When touring the city, you may wonder about what to do in Paris. There’s so much to see, so many places to go to, that you may find it hard to narrow down your list of things to do in Paris. To help you out, consider this your cultural bucket list: 5 museums you must see! There is something so impressive, lovely or beautiful about each of these institutions that it would be a shame to miss out on any of them when you visit the french capital.
The world’s largest museum is also its most visited. And despite being the most well known of the bunch, it can be overwhelming. It is a city within the city, a vast, multi-level maze of galleries, passageways, staircases and escalators. It’s famous for the artistic glories it contains within, but the very fabric of the museum is a masterpiece in itself.
The premier museum for French Impressionist art, the Musée d’Orsay is home to a profusion of works by Delacroix, Corot, Manet, Renoir, Pissarro, Gauguin, Monet, Caillebotte, Cézanne, Van Gogh, Toulouse-Lautrec and others. it’s is a must-see in Paris, especially its famed upper levels, which have just undergone a serious brush-up.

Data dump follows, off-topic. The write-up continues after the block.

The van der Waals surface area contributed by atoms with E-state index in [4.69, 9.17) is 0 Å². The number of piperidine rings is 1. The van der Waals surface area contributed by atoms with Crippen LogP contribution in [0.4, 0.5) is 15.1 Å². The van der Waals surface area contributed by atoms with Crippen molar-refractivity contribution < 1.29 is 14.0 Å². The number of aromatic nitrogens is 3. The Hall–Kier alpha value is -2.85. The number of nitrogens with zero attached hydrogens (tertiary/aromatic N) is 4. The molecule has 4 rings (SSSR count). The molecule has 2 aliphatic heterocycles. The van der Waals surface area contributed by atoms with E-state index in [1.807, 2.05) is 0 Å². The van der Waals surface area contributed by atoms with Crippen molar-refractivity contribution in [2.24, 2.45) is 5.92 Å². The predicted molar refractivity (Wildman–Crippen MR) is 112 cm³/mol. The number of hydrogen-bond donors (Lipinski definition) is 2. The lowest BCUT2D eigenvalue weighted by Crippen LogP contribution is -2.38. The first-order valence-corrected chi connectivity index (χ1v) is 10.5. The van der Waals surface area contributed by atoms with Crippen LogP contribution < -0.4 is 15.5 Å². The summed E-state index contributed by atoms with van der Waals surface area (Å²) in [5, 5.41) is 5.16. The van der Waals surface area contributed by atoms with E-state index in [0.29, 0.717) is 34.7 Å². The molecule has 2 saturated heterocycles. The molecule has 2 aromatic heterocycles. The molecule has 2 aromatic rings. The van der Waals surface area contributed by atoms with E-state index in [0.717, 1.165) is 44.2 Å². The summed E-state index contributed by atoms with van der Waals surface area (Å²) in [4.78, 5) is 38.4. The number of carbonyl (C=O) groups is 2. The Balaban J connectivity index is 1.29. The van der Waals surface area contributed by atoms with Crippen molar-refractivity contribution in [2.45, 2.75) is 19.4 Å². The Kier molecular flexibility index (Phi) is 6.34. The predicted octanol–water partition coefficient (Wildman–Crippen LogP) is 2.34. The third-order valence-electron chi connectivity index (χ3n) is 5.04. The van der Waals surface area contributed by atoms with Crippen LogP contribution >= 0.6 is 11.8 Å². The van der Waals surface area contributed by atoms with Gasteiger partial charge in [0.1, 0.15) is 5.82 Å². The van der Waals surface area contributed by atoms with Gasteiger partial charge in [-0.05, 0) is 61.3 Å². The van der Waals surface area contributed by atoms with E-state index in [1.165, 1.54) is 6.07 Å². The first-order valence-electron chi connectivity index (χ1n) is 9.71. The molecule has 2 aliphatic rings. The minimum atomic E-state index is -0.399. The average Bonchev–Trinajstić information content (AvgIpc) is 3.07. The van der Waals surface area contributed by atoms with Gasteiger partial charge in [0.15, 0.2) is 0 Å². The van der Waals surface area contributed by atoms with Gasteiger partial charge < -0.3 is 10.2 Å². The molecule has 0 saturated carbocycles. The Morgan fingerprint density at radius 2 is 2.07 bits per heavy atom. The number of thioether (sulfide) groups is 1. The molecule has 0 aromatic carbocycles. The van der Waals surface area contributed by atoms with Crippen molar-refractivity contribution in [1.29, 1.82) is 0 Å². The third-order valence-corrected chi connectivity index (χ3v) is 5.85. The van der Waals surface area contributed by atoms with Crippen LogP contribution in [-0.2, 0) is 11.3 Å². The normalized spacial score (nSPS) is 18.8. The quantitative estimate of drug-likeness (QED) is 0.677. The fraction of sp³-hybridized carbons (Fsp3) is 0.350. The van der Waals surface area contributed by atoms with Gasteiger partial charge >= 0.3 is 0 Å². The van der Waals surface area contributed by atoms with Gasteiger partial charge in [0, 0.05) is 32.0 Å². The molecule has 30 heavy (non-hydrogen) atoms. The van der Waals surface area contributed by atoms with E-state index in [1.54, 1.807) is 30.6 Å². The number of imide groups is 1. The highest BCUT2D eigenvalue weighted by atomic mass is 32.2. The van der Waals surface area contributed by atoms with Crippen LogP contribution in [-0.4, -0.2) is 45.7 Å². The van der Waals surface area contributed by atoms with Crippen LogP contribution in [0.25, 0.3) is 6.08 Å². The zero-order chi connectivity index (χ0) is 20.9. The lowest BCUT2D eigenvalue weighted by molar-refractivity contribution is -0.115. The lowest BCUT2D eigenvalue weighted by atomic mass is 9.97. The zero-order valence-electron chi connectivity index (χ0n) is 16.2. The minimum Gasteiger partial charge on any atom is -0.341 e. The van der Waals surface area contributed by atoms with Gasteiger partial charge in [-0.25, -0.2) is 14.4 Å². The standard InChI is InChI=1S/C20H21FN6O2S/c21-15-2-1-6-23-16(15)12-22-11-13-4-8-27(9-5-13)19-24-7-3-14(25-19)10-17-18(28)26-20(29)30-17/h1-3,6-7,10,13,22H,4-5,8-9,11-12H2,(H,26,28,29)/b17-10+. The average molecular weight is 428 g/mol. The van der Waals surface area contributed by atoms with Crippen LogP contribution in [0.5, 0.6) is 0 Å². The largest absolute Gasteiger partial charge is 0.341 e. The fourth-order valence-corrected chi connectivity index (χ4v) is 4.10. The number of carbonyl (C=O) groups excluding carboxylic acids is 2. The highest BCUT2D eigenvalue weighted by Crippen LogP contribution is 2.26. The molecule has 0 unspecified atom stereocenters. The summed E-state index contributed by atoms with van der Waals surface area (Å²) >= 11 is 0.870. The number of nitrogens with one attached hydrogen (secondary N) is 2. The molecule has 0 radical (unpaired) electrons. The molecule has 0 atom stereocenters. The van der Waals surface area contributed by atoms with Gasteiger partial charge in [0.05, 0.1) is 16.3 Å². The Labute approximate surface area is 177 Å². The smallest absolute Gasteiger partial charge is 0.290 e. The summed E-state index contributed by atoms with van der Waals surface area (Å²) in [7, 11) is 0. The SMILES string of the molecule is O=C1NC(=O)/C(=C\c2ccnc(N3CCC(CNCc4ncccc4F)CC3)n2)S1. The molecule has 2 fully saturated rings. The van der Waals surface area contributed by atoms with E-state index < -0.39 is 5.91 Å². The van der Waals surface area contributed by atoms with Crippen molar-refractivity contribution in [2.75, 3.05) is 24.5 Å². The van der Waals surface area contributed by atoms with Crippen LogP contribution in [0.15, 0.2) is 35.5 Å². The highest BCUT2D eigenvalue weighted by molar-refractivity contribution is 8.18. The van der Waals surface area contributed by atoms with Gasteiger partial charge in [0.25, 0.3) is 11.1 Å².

The primary colours, exposed pipes and air ducts make the Centre Pompidou one of the best-known sights in the City of Light. Commonly referred to as the “eye sore,” this modern museum was very controversial when it first opened, as it definitely stands out against the more traditional rooftops of the city. Here you can see the historic section takes a chronological sweep through the history of modern art, via Primitivism, Fauvism, Cubism, Dadaism and Surrealism up to American Color-Field painting and Abstract Expressionism.
Musée du Quai Branly
Surrounded by trees on the banks of the Seine, this museum, housed in an extraordinary building by Jean Nouvel, is a vast showcase for non-European cultures. Dedicated to the ethnic art of Africa, Oceania, Asia and the Americas, it joins together the collections of the Musée des Arts d’Afrique et d’Océanie and the Laboratoire d’Ethnologie du Musée de l’Homme, as well as contemporary indigenous art.
Musée des Arts Décoratifs
Located just next to the Louvre along Rue du Rivoli, this is one of the world’s major collections of design and the decorative arts. The major focus here is French furniture and tableware. From extravagant carpets to delicate crystal and porcelain, there is much to admire. Clever spotlighting and black settings show the exquisite treasures.